Drum Microphone Recording Tips. Instrument miking:

Quite often in my career. I have noticed that so many engineers will lapse into what I call the laziness factor. Yes, I have done this myself from time to time! Today I'm going to focus on some simple things to try when mic'ing drums, but you could apply this to any instrument that you are mixing with microphones. By the way: Mic'ing, miking, mikeing, micing, how to say it correctly is a highly debated issue, but really... however you say it it fine!

So you are working on a new song or have a band booked for a session. You of course remember the last session you did and the way you mic'ed the drum kit, It sounded great didn't it? So why not just try that again! Is that not the easy way out? And even though this drum mix which you've done many other times may sound good with this new band or your new song, It just might sound a lot better messing around with the mic arrangements a bit not to mention the EQ and other factors.

One thing I always stress to people who want to record is this: "Work on getting your instruments sounding great before EQ!" Very important this is as it's much easier to adjust the sound of something that sounds good already! If it's sounding good then you'll naturally need to EQ a lot less, or none at all, other than perhaps some bass roll-off!

Snare:

Do you close-mic your snare most of the time? Try backing that mic off a bit! Start your recorder, move your mic away a half inch and hit that drum a few times! Now another half inch, hit it a few times, and so on! You may want to use a vocal cue like: "Snare mic 1 inch, snare mic 3 inches." This will help you on playback remembering where that cool sound was regarding the mic!

Rather than aiming the mic down at center head at a 45 degree angle, adjust the stand where the mic is parallel to the head and about 1-1/2 inch above. Line the mic element up where it is just above the rim aiming at the other side of rim. This gives some really nice sounds as well.

Two mics? Out of the many sessions I have done, only once did I use an extra mic on bottom of the snare! The producer "insisted", as he had seen this done a lot! Ok then, he still does not know I turned it off in the final mix! I've never needed a bottom MIC, I tune and EQ my snares well, they simple don't need it! That goes for High-hat as well, plenty enough hat gets into the snare mic, who needs the extra bleed?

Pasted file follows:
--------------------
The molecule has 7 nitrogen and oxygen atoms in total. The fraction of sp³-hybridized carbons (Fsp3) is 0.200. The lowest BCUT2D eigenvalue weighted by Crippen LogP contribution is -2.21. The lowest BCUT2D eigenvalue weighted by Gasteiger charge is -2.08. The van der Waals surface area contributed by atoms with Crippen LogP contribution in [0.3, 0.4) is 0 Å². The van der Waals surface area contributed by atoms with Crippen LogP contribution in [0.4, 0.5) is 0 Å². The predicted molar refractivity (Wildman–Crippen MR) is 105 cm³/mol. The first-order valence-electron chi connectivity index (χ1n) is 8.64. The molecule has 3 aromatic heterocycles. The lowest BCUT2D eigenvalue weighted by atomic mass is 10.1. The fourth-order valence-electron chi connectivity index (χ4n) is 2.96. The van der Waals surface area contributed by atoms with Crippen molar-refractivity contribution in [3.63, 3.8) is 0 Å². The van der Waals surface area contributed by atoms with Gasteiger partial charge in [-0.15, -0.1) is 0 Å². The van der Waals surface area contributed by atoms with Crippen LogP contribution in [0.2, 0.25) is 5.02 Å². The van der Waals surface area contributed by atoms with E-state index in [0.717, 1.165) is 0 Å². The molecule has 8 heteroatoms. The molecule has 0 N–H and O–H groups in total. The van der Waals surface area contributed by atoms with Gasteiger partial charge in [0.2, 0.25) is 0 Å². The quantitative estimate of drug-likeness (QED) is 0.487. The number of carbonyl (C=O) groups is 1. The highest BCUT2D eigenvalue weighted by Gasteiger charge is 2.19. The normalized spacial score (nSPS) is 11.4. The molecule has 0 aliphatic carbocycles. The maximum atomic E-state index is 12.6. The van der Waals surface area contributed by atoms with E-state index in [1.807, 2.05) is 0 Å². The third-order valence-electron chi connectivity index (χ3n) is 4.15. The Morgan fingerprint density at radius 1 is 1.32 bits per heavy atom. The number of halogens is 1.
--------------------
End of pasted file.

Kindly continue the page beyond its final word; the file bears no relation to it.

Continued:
Kick:

I like a big boomy kick, but that can be hard to mix with some songs. So add a click to it! To do this put a mic inside the drum about 1-2 inches from the head where the beater makes contact. Also try a large diaphragm mic aimed at the front head, about 6 inches to a foot away. I like ribbons for this! Another good tip, never overlook your room mics or overheads! Sometimes you will get a great thick kick drum sound out of them. Many engineers including myself will start with the overheads, then add snare, toms, kick, and room mics as needed to fill in any gaps. Experiment!

Overhead Mics:

First of all make sure you are not getting any cancelation from the mics! It will make it all thin sounding! go around hitting all the drums one at a time, each cymbal, the kick drum, cowbells, etc. Listen closely to playback for cancelation problems. Hear them? Adjust your mics until none are left! I prefer large diaphragm mic or ribbons, but there are many good small condenser mics out there too!

Always use your overheads as the first mic tool! Turn all tracks off but overheads, cut or boost frequencies to taste, keeping in mind how they will blend with other instruments! Once you have a good drum sound, now you can bring the snare, toms, and kick mics up if needed. Do this one at a time if possible! Now bring up room mics if you have them for a bit more liveliness!

Toms:

I mic them much like a snare, but most times I like them a bit farther away from the head. Big diaphragm mics are the way to go! A great inexpensive mic I love is the CAD M179! Wonderful on toms! Pretty awesome for overheads too! If you don't have them them your overheads may help out. Use two heads, top, bottom on toms! You get a better sound, and they are easier to tune this way in my opinion!

So...

There you have it, some fast and easy tips that will make your recording sound better! Don't be lazy! All too often we get set in our lazy ways and stick to what we know works. And our mixes can suffer because of it. - Experiment!

- Dave Williams

My articles are copyrighted by myself and may not be used in any form whatsoever without my written permission.

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